Next's editorial board seems to think so:
We have now grown used to commentator after commentator expressing fears and concerns about Nigeria. Last year US Secretary of State Hilary Clinton described Nigeria’s situation as “a heartbreaking scene.” Earlier this year former US Ambassador to Nigeria, John Campbell warned of the possibilities of severe crisis as the fallout of the intrigues that accompanied late President Yar’Adua’s illness and subsequent abdication of office.
None of these “foreign concerns” can however match the ones that Nigerians themselves have cried themselves hoarse expressing. The truth is that the average Nigerian does not need a listing by an international organization to convince himself or herself that Nigeria is a failed state. Any citizen who has to provide electricity, water, security and justice (often expressed as jungle justice) for himself knows what state failure is with far greater certitude than the best-equipped international pollster or researcher.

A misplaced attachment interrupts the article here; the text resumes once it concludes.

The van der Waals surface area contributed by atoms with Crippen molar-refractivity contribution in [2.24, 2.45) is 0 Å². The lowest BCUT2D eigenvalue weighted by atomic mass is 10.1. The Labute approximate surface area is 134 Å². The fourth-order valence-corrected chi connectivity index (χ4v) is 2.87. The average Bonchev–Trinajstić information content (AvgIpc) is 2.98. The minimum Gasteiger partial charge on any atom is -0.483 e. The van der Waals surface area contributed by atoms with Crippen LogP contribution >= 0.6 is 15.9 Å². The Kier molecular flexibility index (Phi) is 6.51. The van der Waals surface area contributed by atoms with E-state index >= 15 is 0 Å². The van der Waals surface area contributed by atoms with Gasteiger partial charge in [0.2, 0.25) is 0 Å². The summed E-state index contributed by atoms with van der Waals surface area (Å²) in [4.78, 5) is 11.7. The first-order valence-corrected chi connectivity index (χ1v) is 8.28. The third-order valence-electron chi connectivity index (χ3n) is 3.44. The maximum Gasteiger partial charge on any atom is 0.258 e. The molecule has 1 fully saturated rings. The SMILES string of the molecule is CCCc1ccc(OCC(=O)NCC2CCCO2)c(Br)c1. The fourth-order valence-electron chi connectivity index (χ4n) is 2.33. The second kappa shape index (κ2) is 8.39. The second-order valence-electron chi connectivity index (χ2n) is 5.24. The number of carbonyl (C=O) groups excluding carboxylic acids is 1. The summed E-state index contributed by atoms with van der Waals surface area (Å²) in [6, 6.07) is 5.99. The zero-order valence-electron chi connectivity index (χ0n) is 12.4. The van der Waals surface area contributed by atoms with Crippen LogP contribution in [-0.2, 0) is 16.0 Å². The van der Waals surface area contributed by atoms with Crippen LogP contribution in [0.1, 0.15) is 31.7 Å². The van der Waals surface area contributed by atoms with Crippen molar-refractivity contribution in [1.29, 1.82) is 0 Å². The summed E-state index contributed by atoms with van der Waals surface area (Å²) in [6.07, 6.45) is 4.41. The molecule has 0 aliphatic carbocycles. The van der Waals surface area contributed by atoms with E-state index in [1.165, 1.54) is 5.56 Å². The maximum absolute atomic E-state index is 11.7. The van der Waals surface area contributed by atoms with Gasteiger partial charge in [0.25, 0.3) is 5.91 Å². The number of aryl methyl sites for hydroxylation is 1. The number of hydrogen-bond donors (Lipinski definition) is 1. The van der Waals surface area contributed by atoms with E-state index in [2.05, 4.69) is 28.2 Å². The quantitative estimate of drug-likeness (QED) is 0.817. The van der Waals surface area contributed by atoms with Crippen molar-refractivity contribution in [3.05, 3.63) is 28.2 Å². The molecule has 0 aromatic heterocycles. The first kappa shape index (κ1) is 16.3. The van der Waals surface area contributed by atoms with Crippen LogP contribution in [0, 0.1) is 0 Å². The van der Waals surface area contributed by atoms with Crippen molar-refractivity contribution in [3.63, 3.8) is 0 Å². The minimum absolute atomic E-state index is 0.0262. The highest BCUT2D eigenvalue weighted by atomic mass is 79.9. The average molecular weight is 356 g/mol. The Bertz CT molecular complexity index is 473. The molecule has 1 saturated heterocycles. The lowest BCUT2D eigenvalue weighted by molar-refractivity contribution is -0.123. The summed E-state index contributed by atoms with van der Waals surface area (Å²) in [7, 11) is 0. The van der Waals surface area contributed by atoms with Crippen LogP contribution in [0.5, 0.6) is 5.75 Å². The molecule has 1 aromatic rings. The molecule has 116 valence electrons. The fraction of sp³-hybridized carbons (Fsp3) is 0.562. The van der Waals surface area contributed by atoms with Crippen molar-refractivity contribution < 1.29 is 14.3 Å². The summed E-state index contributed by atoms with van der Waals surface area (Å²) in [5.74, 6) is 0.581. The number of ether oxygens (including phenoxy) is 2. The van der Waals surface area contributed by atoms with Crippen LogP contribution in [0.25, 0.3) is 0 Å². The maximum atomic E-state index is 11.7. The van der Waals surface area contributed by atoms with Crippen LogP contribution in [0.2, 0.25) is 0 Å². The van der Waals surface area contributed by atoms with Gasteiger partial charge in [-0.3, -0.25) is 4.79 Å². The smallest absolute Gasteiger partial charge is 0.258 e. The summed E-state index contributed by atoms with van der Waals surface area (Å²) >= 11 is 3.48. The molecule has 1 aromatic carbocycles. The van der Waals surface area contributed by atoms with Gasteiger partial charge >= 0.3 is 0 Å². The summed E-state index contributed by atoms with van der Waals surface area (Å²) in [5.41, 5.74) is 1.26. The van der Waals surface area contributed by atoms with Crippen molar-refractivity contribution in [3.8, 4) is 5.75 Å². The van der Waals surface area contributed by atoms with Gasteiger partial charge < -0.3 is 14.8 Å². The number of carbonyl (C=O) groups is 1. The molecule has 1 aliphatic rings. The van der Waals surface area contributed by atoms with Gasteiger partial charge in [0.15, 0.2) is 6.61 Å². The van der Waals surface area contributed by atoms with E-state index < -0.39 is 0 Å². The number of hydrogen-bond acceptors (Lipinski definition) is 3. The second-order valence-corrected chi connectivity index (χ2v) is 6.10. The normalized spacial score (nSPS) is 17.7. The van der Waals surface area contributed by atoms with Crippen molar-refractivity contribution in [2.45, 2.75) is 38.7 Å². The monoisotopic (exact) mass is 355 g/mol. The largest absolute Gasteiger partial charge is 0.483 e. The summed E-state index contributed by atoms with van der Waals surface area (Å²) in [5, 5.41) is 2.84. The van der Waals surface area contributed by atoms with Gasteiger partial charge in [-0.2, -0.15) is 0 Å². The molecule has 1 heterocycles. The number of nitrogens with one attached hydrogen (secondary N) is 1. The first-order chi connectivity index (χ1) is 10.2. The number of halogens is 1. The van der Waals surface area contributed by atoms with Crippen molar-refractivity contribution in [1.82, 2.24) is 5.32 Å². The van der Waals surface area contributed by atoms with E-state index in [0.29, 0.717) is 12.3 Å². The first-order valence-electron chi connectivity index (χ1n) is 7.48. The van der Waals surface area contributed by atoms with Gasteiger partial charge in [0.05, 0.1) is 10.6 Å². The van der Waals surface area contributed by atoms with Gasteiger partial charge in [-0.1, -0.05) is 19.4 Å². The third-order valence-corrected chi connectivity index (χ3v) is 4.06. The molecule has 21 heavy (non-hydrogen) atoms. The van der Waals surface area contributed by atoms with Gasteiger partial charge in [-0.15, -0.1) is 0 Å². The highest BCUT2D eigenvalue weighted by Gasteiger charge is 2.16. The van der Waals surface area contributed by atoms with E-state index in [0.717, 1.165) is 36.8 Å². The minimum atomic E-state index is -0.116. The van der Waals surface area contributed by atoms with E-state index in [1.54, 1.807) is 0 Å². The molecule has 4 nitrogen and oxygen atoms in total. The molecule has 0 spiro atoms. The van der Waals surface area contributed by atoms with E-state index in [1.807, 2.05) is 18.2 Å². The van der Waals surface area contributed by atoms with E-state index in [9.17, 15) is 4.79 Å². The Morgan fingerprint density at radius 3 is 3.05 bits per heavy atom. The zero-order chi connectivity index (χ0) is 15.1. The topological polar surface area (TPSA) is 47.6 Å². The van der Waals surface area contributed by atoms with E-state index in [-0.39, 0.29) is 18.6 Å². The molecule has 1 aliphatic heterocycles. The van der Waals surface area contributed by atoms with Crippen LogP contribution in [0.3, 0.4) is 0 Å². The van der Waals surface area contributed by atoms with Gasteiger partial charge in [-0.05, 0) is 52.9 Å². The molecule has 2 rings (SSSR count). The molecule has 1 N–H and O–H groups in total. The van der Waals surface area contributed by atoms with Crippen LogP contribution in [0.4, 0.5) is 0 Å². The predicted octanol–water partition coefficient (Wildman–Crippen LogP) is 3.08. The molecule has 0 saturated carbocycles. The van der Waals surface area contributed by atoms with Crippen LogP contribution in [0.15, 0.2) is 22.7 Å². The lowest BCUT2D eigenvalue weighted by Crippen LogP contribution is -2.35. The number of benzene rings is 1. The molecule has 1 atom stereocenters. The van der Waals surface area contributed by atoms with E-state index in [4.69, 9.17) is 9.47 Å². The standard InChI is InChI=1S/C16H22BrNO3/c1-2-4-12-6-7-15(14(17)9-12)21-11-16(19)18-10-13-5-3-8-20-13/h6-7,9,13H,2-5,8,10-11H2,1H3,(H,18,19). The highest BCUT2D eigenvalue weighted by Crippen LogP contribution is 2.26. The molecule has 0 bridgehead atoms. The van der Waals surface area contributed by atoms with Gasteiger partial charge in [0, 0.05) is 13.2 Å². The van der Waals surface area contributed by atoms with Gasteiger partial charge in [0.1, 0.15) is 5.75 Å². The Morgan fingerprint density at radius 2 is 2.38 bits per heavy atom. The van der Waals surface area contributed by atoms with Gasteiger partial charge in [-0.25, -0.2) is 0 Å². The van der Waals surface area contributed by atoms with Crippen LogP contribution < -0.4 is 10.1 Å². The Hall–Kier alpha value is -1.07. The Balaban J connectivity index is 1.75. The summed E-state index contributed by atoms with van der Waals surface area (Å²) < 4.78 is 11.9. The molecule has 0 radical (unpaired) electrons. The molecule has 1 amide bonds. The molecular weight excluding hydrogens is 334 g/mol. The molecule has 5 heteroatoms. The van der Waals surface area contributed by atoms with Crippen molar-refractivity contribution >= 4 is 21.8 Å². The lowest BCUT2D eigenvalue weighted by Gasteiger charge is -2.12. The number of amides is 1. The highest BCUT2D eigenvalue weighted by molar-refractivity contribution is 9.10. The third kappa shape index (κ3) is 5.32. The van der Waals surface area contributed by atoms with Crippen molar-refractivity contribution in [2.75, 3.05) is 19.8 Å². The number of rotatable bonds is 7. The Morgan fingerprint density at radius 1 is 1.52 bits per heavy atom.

Nigeria is not a country that acts like it is. We have money, but you couldn't tell from the inequality abound. We've got tons of oil in the Delta, yet the people are perhaps the most miserable of all. We beat our chests about how great we are, the giants of Africa and all that, yet we are among the ones who flee from our country the most. As instinctively protective a lot of Nigerians are in defending Nigeria, they would be blind or crazy (or both) to deny that there's something seriously wrong with the country.
Nigeria is not a failed state the way, say, Somalia is a failed state, but I'm still not sure the characterization is wrong. We can quibble with whether or not Failed State is too harsh a characterization -- never mind a no.14 on the list of Failed States -- but we can all agree that the state is failing it's citizens.